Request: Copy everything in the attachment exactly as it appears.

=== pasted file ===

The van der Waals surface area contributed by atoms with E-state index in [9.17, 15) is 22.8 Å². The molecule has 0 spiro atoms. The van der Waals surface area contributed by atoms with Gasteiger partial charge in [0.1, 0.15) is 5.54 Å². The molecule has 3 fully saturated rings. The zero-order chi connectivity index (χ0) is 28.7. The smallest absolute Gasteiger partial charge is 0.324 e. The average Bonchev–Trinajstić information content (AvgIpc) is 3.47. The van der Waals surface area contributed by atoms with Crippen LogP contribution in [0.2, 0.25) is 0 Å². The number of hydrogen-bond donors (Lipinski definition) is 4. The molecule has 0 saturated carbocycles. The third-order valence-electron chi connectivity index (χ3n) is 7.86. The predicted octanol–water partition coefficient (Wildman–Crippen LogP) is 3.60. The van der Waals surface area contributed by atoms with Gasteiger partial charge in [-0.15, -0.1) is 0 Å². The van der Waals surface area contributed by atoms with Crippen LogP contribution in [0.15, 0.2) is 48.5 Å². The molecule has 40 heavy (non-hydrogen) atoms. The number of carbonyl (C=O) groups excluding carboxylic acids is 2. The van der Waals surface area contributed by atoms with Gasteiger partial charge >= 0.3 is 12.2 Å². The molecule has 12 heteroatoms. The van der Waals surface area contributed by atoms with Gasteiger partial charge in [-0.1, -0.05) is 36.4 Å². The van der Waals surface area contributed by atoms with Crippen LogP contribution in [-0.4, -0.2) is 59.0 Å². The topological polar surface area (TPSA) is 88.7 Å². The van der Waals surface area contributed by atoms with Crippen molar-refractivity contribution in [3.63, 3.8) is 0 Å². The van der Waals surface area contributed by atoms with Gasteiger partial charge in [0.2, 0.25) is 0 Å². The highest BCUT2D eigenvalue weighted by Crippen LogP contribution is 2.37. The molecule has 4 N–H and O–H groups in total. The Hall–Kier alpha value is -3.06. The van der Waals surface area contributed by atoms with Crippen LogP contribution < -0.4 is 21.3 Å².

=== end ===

The van der Waals surface area contributed by atoms with E-state index in [9.17, 15) is 22.8 Å². The molecule has 0 spiro atoms. The van der Waals surface area contributed by atoms with Gasteiger partial charge in [0.1, 0.15) is 5.54 Å². The molecule has 3 fully saturated rings. The zero-order chi connectivity index (χ0) is 28.7. The smallest absolute Gasteiger partial charge is 0.324 e. The average Bonchev–Trinajstić information content (AvgIpc) is 3.47. The van der Waals surface area contributed by atoms with Crippen LogP contribution in [0.2, 0.25) is 0 Å². The number of hydrogen-bond donors (Lipinski definition) is 4. The molecule has 0 saturated carbocycles. The third-order valence-electron chi connectivity index (χ3n) is 7.86. The predicted octanol–water partition coefficient (Wildman–Crippen LogP) is 3.60. The van der Waals surface area contributed by atoms with Gasteiger partial charge in [-0.15, -0.1) is 0 Å². The van der Waals surface area contributed by atoms with Crippen LogP contribution in [0.15, 0.2) is 48.5 Å². The molecule has 40 heavy (non-hydrogen) atoms. The number of carbonyl (C=O) groups excluding carboxylic acids is 2. The van der Waals surface area contributed by atoms with Gasteiger partial charge >= 0.3 is 12.2 Å². The molecule has 12 heteroatoms. The van der Waals surface area contributed by atoms with Gasteiger partial charge in [-0.1, -0.05) is 36.4 Å². The van der Waals surface area contributed by atoms with Crippen LogP contribution in [-0.4, -0.2) is 59.0 Å². The topological polar surface area (TPSA) is 88.7 Å². The van der Waals surface area contributed by atoms with Crippen molar-refractivity contribution in [3.63, 3.8) is 0 Å². The van der Waals surface area contributed by atoms with Gasteiger partial charge in [0.2, 0.25) is 0 Å². The highest BCUT2D eigenvalue weighted by Crippen LogP contribution is 2.37. The molecule has 4 N–H and O–H groups in total. The Hall–Kier alpha value is -3.06. The van der Waals surface area contributed by atoms with Crippen LogP contribution < -0.4 is 21.3 Å².